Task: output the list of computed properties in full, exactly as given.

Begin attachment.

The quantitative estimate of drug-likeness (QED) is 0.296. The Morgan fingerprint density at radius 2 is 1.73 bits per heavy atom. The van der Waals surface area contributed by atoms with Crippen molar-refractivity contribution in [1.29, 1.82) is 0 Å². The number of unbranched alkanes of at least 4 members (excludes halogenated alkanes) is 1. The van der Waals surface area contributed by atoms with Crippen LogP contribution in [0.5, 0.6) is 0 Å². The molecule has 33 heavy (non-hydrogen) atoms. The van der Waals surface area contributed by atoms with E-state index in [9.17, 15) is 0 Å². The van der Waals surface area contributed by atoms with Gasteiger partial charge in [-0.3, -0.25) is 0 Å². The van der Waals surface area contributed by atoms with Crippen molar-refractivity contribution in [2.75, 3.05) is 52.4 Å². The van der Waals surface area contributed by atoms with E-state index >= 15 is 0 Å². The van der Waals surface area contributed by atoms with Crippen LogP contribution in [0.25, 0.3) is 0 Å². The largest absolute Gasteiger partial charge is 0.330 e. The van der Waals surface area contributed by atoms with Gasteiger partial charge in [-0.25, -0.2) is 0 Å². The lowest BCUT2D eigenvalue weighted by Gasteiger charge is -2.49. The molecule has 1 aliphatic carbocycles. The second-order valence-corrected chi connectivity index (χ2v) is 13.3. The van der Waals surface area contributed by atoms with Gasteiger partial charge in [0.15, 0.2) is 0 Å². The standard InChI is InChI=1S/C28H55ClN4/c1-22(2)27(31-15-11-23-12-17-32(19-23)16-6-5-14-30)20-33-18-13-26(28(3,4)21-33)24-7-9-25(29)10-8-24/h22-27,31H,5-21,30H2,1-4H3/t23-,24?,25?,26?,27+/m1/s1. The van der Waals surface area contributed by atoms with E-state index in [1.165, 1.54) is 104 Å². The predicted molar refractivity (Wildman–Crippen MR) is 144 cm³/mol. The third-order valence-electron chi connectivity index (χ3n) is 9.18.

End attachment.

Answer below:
The quantitative estimate of drug-likeness (QED) is 0.296. The Morgan fingerprint density at radius 2 is 1.73 bits per heavy atom. The van der Waals surface area contributed by atoms with Crippen molar-refractivity contribution in [1.29, 1.82) is 0 Å². The number of unbranched alkanes of at least 4 members (excludes halogenated alkanes) is 1. The van der Waals surface area contributed by atoms with Crippen LogP contribution in [0.5, 0.6) is 0 Å². The molecule has 33 heavy (non-hydrogen) atoms. The van der Waals surface area contributed by atoms with E-state index in [9.17, 15) is 0 Å². The van der Waals surface area contributed by atoms with Gasteiger partial charge in [-0.3, -0.25) is 0 Å². The van der Waals surface area contributed by atoms with Crippen molar-refractivity contribution in [2.75, 3.05) is 52.4 Å². The van der Waals surface area contributed by atoms with E-state index >= 15 is 0 Å². The van der Waals surface area contributed by atoms with Crippen LogP contribution in [0.25, 0.3) is 0 Å². The largest absolute Gasteiger partial charge is 0.330 e. The van der Waals surface area contributed by atoms with Gasteiger partial charge in [-0.25, -0.2) is 0 Å². The lowest BCUT2D eigenvalue weighted by Gasteiger charge is -2.49. The molecule has 1 aliphatic carbocycles. The second-order valence-corrected chi connectivity index (χ2v) is 13.3. The van der Waals surface area contributed by atoms with Gasteiger partial charge in [0.15, 0.2) is 0 Å². The standard InChI is InChI=1S/C28H55ClN4/c1-22(2)27(31-15-11-23-12-17-32(19-23)16-6-5-14-30)20-33-18-13-26(28(3,4)21-33)24-7-9-25(29)10-8-24/h22-27,31H,5-21,30H2,1-4H3/t23-,24?,25?,26?,27+/m1/s1. The van der Waals surface area contributed by atoms with E-state index in [1.165, 1.54) is 104 Å². The predicted molar refractivity (Wildman–Crippen MR) is 144 cm³/mol. The third-order valence-electron chi connectivity index (χ3n) is 9.18.